Review policy

Due to time pressures, I am unable to commit to reviewing books at the moment. However, please feel free to recommend or discuss by tweeting @MsTick68 or commenting on here. Thank you!

Sunday, 23 September 2012

Maps and ponies

On Friday, I went to an excellent British Library event celebrating The Hobbit's 75th birthday. One of the speakers was David Brawn, who spoke about Tolkein's illustrations for the book, including his maps, and again I was reminded of my love for stories with an epic journey and maps in books.


Anne McCaffrey is probably best known for her Dragons of Pern series of fantasy novels for young adults and adults, and I had never heard of this novel until I saw it in the wonderful Pulp Fiction Books in Edinburgh. It's the story of Lord Artos (later King Arthur) travelling to France to buy warhorses strong enough to carry a man and armour. Galwyn, a Romanised Celt with a facility with languages, travels with Artos and his band to France to help to translate. Galwyn's pony is the only one that stops the most valuable horse from injuring the other horses and men, so he gains a privileged position, more so when he learns the developing trade of the farrier, and this puts Galwyn, Artos and the horses in danger.

This was a great read, combining horses, a "quest" and convincing evocation of history, and a useful map of Galwyn's journey with Roman names for British towns. I really enjoyed it. However, the climactic scene (much like in the Hobbit!) Galwyn is injured and takes no part in, which for me is a little less than satisfactory. However, I highly recommend it for anyone 10+ who loves horses.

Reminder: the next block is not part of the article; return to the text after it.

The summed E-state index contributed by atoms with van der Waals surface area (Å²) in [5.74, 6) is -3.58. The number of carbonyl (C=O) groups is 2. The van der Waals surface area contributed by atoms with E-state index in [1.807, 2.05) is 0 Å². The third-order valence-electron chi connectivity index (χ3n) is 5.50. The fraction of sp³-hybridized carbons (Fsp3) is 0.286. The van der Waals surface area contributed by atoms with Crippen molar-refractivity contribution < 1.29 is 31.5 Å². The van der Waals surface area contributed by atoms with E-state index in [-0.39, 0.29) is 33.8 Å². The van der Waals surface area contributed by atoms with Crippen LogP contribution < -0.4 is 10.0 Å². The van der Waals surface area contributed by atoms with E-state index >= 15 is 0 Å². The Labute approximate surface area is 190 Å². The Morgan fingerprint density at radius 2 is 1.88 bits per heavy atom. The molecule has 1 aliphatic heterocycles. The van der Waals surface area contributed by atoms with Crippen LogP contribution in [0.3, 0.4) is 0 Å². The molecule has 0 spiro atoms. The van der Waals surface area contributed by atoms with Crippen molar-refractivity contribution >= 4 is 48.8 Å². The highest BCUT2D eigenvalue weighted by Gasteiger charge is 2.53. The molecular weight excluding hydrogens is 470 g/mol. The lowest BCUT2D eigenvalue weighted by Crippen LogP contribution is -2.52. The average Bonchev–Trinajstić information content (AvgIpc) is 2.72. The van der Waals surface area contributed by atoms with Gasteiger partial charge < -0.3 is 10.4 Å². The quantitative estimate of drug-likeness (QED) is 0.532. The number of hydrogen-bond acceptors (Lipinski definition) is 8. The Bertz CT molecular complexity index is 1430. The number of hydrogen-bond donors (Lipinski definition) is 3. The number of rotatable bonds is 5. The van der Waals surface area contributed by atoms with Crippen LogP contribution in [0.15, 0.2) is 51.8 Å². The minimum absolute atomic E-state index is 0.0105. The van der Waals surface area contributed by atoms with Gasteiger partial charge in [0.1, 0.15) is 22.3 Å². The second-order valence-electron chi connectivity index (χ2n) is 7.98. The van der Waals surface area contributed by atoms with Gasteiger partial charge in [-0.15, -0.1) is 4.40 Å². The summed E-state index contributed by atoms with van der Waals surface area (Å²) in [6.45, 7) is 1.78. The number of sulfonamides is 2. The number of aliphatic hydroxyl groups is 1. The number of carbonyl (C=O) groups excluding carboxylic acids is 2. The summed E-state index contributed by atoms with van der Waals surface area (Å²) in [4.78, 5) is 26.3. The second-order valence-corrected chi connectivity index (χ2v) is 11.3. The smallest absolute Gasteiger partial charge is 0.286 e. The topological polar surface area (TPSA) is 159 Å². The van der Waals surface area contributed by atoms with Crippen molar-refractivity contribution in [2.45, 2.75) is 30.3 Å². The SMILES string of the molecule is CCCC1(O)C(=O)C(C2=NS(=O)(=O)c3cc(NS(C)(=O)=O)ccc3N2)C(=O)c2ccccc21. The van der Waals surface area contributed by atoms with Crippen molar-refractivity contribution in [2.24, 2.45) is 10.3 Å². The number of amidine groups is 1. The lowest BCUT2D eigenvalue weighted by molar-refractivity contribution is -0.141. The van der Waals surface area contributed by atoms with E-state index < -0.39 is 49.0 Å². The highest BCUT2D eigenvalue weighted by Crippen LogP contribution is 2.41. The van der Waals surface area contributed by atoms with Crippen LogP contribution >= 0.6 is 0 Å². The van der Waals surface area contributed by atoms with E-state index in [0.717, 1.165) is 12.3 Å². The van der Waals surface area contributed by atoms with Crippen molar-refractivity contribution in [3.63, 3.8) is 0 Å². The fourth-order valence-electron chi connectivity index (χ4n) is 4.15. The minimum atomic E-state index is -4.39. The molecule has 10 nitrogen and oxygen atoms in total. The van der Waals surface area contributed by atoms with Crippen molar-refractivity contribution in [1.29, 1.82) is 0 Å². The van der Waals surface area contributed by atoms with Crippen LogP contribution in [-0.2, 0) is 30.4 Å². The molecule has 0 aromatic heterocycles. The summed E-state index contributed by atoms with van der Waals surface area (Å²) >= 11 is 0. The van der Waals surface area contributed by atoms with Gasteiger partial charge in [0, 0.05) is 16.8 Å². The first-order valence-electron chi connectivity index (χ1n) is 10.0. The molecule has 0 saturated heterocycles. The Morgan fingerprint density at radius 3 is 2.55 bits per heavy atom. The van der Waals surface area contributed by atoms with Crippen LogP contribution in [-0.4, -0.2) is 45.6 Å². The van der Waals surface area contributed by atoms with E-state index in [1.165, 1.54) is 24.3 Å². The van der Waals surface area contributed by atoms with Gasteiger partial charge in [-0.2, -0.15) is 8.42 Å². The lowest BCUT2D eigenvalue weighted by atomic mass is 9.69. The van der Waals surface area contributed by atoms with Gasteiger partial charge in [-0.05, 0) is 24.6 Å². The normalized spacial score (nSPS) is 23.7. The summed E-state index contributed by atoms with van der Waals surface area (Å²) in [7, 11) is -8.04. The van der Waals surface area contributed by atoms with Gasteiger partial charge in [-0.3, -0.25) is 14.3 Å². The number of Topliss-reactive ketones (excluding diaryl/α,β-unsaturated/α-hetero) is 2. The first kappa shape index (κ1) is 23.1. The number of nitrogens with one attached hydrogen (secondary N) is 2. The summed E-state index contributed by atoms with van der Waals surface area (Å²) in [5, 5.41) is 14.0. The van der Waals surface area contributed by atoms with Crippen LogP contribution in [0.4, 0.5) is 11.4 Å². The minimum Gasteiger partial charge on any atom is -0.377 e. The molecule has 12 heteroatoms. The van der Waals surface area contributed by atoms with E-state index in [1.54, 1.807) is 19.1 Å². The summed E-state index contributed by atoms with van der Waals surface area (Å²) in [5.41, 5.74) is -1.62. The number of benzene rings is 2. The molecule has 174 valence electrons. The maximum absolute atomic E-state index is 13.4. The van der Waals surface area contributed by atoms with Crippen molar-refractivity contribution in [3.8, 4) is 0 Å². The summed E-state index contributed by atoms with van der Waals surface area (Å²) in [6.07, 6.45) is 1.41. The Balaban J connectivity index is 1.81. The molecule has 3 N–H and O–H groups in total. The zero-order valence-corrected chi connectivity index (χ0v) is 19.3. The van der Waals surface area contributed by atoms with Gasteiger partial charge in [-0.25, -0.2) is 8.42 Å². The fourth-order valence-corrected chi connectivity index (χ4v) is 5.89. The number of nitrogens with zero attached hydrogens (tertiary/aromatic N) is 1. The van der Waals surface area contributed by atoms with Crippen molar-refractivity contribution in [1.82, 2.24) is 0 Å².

Robin McKinley's  The Blue Sword, winner of the 1983 Newberry Honor award, is the story of Anghared (Harry) Crewe, an orphan in a period that feels like 19th Century. In a sort of fantasy version of colonial India (Daria) Harry does not fit in. She is not a dainty, demure girl; she is a strapping young woman who loves riding and is unfashionably enthusiastic about the history and culture of Daria and the part of the country called Damar, which is uncolonised.  One evening the army station where Harry is living is visited by Corlath, leader of the Hillfolk (a tribe of Damarians) warning of an impending invasion from the North, a land of evil magic. Corlath spots Harry, and feels that her destiny is linked to the future Damar, so he kidnaps her.

As is the way in much epic fantasy, Harry's failings as a colonial miss are advantages for life with the Hillfolk- she is strong, brave, a good horsewoman and quick to learn sword fighting. She discovers that she has a "kelar" (magical second sight linked to Corlath's royal bloodline) and in a vision sees Lady Aerin, an ancestor of the royal family. She enters a tournament to become a Kings' Rider, succeeds and becomes Harimad-Sol. Her destiny is linked to the future of Damar in ways she could never have foreseen.

I enjoyed this book greatly, although there are some implications of the colonial theme which now (after two Gulf wars and other post-colonial legacy in the Indian subcontinent) seem rather uncomfortable. Personally I found the journey of Harry and Corlath rather hard to visualise; I would have liked to have had a map to follow. Having said that, I'm sure I'd have loved this book as an 11 year old, and would have loved the horsey aspects as well as the sword fighting and magic.

Sadly it seems that both these books are out of print, but there are plenty of second hand copies on most of the common second hand book sites. 

No comments:

Post a Comment